Deciding he wasn’t gaining much headway, Kevin dropped his pursuit and returned to the corrals to help the men load the other cattle. Kevin had seen the steer duck into a small creek bed, and figured that it would be a shady place for him to calm down until he returned. After securing the herd in the corrals, Marvin returned with Kevin to the woods where they tracked the steer to his new location. Apparently, the rest only renewed his determination to avoid humans instead of calming him. Leaping yet another fence, the steer raced out across the fields and up the gravel road, we wished that we would not have had to continue the chase, as the steer was in danger of giving himself a heart attack. However, we felt that we needed to get him back under control because it was a public hazard to leave 1,200 pounds of high-strung beef on the loose. He could wreck other landowner’s fences and let their cattle out, or even worse, the steer could run in front of motorists driving at night. A beef this large could cause considerable damage to vehicles and lives. Kevin had actually been able to put the lasso around the steer’s neck but he had jerked it out of Kevin’s grip. The steer finally ran out of steam and Kevin was able to pick up the trailing lasso and wrap it around a tree.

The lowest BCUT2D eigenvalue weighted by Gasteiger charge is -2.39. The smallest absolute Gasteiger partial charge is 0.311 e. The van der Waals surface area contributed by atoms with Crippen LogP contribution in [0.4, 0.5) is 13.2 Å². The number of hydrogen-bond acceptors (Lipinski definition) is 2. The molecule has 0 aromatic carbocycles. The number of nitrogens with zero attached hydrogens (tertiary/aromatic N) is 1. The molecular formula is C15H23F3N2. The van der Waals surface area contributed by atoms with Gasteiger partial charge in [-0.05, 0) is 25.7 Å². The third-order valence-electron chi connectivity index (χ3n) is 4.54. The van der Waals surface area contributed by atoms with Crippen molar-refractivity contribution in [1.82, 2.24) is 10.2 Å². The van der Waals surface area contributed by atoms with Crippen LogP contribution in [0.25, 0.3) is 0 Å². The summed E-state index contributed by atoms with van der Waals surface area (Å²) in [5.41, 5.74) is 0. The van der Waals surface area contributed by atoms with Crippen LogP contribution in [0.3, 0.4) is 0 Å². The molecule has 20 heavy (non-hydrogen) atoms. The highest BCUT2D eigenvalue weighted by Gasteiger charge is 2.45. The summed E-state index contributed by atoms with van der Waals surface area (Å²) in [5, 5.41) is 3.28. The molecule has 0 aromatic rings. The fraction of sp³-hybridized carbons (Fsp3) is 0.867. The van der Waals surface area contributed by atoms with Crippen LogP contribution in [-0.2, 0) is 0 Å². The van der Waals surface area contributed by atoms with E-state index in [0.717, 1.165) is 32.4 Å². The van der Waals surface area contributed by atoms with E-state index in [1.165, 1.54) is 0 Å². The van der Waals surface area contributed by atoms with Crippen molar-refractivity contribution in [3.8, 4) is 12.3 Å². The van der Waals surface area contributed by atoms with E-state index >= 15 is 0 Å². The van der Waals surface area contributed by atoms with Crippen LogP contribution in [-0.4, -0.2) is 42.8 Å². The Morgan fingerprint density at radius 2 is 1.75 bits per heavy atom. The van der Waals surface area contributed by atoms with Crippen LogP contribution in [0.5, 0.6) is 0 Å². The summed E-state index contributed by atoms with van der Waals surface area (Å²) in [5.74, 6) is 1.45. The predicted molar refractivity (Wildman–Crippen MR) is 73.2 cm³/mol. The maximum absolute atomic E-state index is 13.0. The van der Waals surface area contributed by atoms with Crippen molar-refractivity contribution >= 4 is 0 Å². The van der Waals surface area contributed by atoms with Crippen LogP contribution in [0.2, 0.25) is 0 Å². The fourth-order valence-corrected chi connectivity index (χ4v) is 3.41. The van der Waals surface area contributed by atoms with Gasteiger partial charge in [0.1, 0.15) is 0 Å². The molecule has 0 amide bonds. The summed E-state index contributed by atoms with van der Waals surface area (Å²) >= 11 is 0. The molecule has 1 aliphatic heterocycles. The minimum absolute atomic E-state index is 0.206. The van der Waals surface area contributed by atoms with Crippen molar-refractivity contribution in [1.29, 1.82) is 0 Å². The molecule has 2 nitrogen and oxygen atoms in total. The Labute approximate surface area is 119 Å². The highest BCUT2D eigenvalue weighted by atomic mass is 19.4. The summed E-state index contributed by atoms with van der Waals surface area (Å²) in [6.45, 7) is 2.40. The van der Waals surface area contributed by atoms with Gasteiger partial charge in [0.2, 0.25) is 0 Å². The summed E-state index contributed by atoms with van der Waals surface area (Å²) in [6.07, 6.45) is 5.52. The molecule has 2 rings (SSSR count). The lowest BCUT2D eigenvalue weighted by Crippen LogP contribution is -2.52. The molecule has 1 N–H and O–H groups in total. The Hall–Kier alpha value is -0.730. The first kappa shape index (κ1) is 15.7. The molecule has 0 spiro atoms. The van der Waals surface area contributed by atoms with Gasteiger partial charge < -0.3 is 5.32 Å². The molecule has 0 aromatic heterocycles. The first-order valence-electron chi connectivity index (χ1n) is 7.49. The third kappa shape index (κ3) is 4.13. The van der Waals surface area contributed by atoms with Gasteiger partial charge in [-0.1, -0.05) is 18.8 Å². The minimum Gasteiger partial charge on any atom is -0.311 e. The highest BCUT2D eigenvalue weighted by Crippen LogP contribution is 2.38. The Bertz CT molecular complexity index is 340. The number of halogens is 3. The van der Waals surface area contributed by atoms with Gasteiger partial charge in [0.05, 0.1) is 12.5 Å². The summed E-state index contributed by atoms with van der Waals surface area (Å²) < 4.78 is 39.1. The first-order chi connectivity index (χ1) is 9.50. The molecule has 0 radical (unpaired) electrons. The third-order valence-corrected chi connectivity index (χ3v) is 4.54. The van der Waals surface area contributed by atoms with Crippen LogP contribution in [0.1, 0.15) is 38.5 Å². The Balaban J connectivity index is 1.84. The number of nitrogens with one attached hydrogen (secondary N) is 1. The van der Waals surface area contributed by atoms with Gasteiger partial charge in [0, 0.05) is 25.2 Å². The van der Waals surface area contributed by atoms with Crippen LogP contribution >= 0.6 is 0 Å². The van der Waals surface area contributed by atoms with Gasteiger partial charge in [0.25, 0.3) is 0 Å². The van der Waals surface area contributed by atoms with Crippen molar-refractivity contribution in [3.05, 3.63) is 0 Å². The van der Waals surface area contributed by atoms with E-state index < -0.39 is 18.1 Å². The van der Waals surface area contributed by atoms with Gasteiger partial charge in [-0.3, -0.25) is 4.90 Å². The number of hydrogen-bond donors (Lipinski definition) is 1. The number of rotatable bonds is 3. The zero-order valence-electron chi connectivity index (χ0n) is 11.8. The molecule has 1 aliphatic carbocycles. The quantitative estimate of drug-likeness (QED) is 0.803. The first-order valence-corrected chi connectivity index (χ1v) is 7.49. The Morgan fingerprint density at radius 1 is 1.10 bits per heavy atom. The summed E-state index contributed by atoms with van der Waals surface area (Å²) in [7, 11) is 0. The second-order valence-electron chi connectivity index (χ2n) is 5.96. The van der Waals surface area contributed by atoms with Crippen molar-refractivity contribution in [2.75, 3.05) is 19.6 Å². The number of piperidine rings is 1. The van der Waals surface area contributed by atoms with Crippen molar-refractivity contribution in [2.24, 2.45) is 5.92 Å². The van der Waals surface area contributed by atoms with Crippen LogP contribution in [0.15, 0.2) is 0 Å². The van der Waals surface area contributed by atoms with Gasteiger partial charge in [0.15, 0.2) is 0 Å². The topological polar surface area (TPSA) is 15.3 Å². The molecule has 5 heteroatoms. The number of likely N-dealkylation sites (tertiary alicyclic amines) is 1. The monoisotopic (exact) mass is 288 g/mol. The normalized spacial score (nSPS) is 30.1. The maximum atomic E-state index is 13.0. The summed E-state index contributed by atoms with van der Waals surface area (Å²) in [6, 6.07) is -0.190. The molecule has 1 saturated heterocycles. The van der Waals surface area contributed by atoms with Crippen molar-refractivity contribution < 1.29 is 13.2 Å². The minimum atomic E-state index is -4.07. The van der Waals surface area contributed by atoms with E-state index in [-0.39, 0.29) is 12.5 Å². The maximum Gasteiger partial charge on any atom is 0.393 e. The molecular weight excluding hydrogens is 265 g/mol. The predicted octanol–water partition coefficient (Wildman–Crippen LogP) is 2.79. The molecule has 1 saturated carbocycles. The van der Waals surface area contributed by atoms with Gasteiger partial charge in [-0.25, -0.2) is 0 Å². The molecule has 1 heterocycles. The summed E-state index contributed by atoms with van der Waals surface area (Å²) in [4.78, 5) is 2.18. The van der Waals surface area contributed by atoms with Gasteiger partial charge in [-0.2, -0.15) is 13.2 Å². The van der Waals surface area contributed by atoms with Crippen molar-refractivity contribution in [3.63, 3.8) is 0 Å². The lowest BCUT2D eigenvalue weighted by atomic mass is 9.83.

Dad and Kevin quickly hog tied him and hauled him into the cattle trailer to bring him home. The point of capture was nearly two miles from our farm; this steer had taken quite a sprint! Once at the farm, they hosed the steer down to cool him off, but it looked as if this steer’s rebellious spell would be his undoing. We planned to haul him into the auction as soon as possible, despite the fact the he was nearly ready for butcher. We don’t make much off of the cattle sold at the auction barn, but we didn’t want to risk a repeat performance. Exhausted by such a stressful turn to the task we thought would be a smooth one, the family gladly wrapped up the cattle relocating. We retired that night having had a four hour lesson on the rewards of obedience and the Bitter fruits of rebellion, illustrated by blood, sweat, and (nearly) tears.